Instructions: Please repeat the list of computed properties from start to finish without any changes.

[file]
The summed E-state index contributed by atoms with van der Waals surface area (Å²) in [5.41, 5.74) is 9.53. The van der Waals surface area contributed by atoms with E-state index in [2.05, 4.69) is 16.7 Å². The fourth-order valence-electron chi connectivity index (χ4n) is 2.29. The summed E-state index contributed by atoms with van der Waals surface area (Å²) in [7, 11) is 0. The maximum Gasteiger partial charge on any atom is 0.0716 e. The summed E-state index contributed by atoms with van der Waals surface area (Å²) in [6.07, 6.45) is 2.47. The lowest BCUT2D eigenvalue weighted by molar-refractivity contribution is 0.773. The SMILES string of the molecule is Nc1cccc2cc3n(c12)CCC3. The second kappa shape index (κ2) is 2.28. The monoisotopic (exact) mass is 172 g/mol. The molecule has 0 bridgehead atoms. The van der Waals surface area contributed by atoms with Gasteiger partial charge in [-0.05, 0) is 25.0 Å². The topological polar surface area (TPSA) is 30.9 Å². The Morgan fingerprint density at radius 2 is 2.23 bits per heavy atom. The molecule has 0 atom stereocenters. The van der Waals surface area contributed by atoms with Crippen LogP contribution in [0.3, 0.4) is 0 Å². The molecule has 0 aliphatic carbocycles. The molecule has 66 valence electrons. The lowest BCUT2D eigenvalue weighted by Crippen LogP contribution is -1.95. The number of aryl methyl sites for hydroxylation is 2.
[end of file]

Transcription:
The summed E-state index contributed by atoms with van der Waals surface area (Å²) in [5.41, 5.74) is 9.53. The van der Waals surface area contributed by atoms with E-state index in [2.05, 4.69) is 16.7 Å². The fourth-order valence-electron chi connectivity index (χ4n) is 2.29. The summed E-state index contributed by atoms with van der Waals surface area (Å²) in [7, 11) is 0. The maximum Gasteiger partial charge on any atom is 0.0716 e. The summed E-state index contributed by atoms with van der Waals surface area (Å²) in [6.07, 6.45) is 2.47. The lowest BCUT2D eigenvalue weighted by molar-refractivity contribution is 0.773. The SMILES string of the molecule is Nc1cccc2cc3n(c12)CCC3. The second kappa shape index (κ2) is 2.28. The monoisotopic (exact) mass is 172 g/mol. The molecule has 0 bridgehead atoms. The van der Waals surface area contributed by atoms with Gasteiger partial charge in [-0.05, 0) is 25.0 Å². The topological polar surface area (TPSA) is 30.9 Å². The Morgan fingerprint density at radius 2 is 2.23 bits per heavy atom. The molecule has 0 atom stereocenters. The van der Waals surface area contributed by atoms with Crippen LogP contribution in [0.3, 0.4) is 0 Å². The molecule has 0 aliphatic carbocycles. The molecule has 66 valence electrons. The lowest BCUT2D eigenvalue weighted by Crippen LogP contribution is -1.95. The number of aryl methyl sites for hydroxylation is 2.